INDIANAPOLIS: In mid-October, after the organization failed to punish Johnny Manziel for his in-car fight with girlfriend Colleen Crowley, former Browns coach Mike Pettine didn’t believe the team lacked accountability.

Taking a number of questions on the issue, Pettine might have felt like he was under attack, but he refused to buckle. It was almost as if Pettine didn’t comprehend the trickle-down effect the Browns’ coddling of 2012 Heisman Trophy winner Manziel was having on the rest of the locker room.

On Wednesday at the NFL Scouting Combine, the contrast with new Browns coach Hue Jackson couldn’t have been more stark. He tried not to criticize the previous regime, but Jackson made it clear he will not tolerate the off-the-field incidents that have plagued the franchise.

In doing so, Jackson sent a message to current and future Browns — not just to Manziel, expected to be released March 9 after another incident with now-ex-girlfriend Crowley on Jan. 30 left her with a ruptured eardrum. It is being investigated by the Dallas Police Department and could also draw a league suspension.

Jackson was talking to other problem children like wide receiver Josh Gordon and linebacker Armonty Bryant, as well. Gordon awaits reinstatement by the league after serving a year suspension for violating the league’s substance abuse policy. Bryant pleaded not guilty to felony drug charges Wednesday in Cuyahoga County Common Pleas Court after being found in possession of Oxycodone and Adderall during a Christmas morning traffic stop.

“We made a statement two weeks ago about Johnny Manziel, and I’m going to stand by that and I think his future on our team will be addressed pretty soon,” Jackson said. “Obviously, there were some people involved in this situation, and I feel very bad about those things as they do happen.

“But I want to make sure we all understand that that behavior will not be tolerated. Our organization is going to take a stand, and we’re going to move on from those kind of situations as we move forward.”

Jackson’s “take a stand” statement likely was not just against domestic violence. He seemed to make it clear there will be no more lenience for repeat offenders, no more looking the other way on transgressions of high draft picks, or anyone, for that matter.

He seems poised to rebuild the franchise with a stronger foundation.

“I want guys that have high character and guys that have high football character, and I think those two are a little different,” Jackson said. “Obviously, there’s been some things well-documented about some players here. I take them on a case-by-case basis and see if they fit exactly what it is that I’m talking about.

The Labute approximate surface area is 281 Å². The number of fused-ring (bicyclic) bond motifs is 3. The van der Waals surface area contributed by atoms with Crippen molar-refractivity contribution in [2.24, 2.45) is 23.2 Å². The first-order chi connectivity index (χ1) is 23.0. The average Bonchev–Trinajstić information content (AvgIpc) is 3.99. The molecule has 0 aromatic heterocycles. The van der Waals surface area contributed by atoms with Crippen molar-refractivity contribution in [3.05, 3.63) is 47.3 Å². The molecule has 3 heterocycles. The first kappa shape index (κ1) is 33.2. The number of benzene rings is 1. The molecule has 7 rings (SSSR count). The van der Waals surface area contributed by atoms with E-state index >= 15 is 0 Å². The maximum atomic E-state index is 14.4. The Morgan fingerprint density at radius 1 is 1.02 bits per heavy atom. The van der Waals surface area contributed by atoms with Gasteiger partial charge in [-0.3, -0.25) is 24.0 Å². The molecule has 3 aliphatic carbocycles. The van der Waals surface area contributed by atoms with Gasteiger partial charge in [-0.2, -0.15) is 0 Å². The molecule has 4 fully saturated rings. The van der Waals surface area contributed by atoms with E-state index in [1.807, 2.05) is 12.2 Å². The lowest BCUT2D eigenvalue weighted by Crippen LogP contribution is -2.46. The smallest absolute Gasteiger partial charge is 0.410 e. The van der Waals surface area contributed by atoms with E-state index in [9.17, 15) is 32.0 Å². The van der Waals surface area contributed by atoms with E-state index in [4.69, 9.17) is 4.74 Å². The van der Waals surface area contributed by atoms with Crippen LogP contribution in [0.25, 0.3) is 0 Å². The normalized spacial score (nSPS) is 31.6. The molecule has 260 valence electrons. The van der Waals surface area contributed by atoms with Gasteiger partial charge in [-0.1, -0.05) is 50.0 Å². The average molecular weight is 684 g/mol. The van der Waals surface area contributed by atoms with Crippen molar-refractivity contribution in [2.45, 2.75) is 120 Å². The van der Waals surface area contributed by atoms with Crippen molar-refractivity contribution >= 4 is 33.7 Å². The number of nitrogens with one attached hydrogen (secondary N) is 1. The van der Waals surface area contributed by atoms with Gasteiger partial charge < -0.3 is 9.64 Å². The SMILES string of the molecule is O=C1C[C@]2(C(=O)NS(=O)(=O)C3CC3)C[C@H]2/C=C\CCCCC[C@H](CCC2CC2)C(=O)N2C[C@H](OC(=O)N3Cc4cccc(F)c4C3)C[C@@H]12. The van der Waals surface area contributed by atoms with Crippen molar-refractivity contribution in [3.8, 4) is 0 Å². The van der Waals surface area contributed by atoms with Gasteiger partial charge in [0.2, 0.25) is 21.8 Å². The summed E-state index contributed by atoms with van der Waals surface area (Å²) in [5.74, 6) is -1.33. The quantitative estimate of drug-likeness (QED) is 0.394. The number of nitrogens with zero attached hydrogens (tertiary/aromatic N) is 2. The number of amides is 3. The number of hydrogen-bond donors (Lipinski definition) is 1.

“But I’m not going to bend them. I don’t think this day and age in pro football that you can. I think it’s too important to the football team and too important to the organization.”

Much of this sounds familiar. Former coach Eric Mangini tried the same approach in 2009-10. But Mangini served as his own general manager and couldn’t find high-level talent to go with the high character he wanted.

There is much for Jackson to clean up in Berea. More holes on the roster than one draft can fill. A losing culture to erase. A lack of passion in the locker room.

Jackson said when players report for the offseason program on April 4, they will see something different.

“I think there’s an excitement in the building and I plan to keep it that way,” Jackson said. “I think there’s an expectation in the building and I plan on keeping it that way. I think there’s a way we’re going to go about our business and I plan on making sure that’s what we do.”

But most of all, there will be accountability. Jackson doesn’t know how far the Browns have to go in that regard, but he has a plan for that, too.

“We’re all going to start at zero, and we’re going to earn the right to respect each other and be accountable to each other,” he said. “Everybody’s going to have a clean slate when they walk in the door, but it’s got to be built day by day.

‘‘And it goes both ways. It’s from players to coach and coach to players.”

It’s too soon to say Jackson’s approach will turn the laughingstock of the league into a model organization. But it’s long past time for Browns players to be put on notice, long past time for someone in Berea to take a stand.

Marla Ridenour can be reached at mridenour@thebeaconjournal.com. Read her blog at www.ohio.com/marla. Follow her on Twitter at www.twitter.com/MRidenourABJ.